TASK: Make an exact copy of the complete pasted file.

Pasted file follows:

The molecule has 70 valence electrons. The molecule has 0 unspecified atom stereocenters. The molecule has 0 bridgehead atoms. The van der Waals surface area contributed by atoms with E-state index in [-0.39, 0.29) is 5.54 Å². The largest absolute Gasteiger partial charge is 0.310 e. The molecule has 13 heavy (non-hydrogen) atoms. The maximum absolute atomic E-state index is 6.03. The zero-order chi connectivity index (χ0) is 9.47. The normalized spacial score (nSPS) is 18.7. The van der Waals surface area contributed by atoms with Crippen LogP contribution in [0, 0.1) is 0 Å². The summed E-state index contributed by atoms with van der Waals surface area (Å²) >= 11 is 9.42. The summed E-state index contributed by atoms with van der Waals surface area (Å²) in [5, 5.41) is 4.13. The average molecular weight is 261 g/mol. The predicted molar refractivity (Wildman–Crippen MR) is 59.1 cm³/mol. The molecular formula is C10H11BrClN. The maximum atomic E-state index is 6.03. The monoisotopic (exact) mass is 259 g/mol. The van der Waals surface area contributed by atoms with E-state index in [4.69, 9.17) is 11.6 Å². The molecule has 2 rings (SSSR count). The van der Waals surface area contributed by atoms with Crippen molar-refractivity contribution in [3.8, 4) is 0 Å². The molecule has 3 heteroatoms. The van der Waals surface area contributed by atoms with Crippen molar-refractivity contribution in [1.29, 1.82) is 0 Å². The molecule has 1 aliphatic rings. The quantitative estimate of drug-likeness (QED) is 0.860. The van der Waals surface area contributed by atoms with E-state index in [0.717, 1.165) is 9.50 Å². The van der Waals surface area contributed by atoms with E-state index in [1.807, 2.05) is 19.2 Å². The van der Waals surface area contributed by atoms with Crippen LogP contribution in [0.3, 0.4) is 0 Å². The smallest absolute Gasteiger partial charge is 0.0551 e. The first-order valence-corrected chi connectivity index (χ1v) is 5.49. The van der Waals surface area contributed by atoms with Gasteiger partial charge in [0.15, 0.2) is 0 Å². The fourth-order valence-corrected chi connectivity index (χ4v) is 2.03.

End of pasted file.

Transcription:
The molecule has 70 valence electrons. The molecule has 0 unspecified atom stereocenters. The molecule has 0 bridgehead atoms. The van der Waals surface area contributed by atoms with E-state index in [-0.39, 0.29) is 5.54 Å². The largest absolute Gasteiger partial charge is 0.310 e. The molecule has 13 heavy (non-hydrogen) atoms. The maximum absolute atomic E-state index is 6.03. The zero-order chi connectivity index (χ0) is 9.47. The normalized spacial score (nSPS) is 18.7. The van der Waals surface area contributed by atoms with Crippen LogP contribution in [0, 0.1) is 0 Å². The summed E-state index contributed by atoms with van der Waals surface area (Å²) >= 11 is 9.42. The summed E-state index contributed by atoms with van der Waals surface area (Å²) in [5, 5.41) is 4.13. The average molecular weight is 261 g/mol. The predicted molar refractivity (Wildman–Crippen MR) is 59.1 cm³/mol. The molecular formula is C10H11BrClN. The maximum atomic E-state index is 6.03. The monoisotopic (exact) mass is 259 g/mol. The van der Waals surface area contributed by atoms with E-state index in [4.69, 9.17) is 11.6 Å². The molecule has 2 rings (SSSR count). The van der Waals surface area contributed by atoms with Crippen molar-refractivity contribution in [3.8, 4) is 0 Å². The molecule has 3 heteroatoms. The van der Waals surface area contributed by atoms with Crippen molar-refractivity contribution in [1.29, 1.82) is 0 Å². The molecule has 1 aliphatic rings. The quantitative estimate of drug-likeness (QED) is 0.860. The van der Waals surface area contributed by atoms with E-state index in [0.717, 1.165) is 9.50 Å². The van der Waals surface area contributed by atoms with E-state index in [1.807, 2.05) is 19.2 Å². The van der Waals surface area contributed by atoms with Crippen LogP contribution in [0.3, 0.4) is 0 Å². The smallest absolute Gasteiger partial charge is 0.0551 e. The first-order valence-corrected chi connectivity index (χ1v) is 5.49. The van der Waals surface area contributed by atoms with Gasteiger partial charge in [0.15, 0.2) is 0 Å². The fourth-order valence-corrected chi connectivity index (χ4v) is 2.03.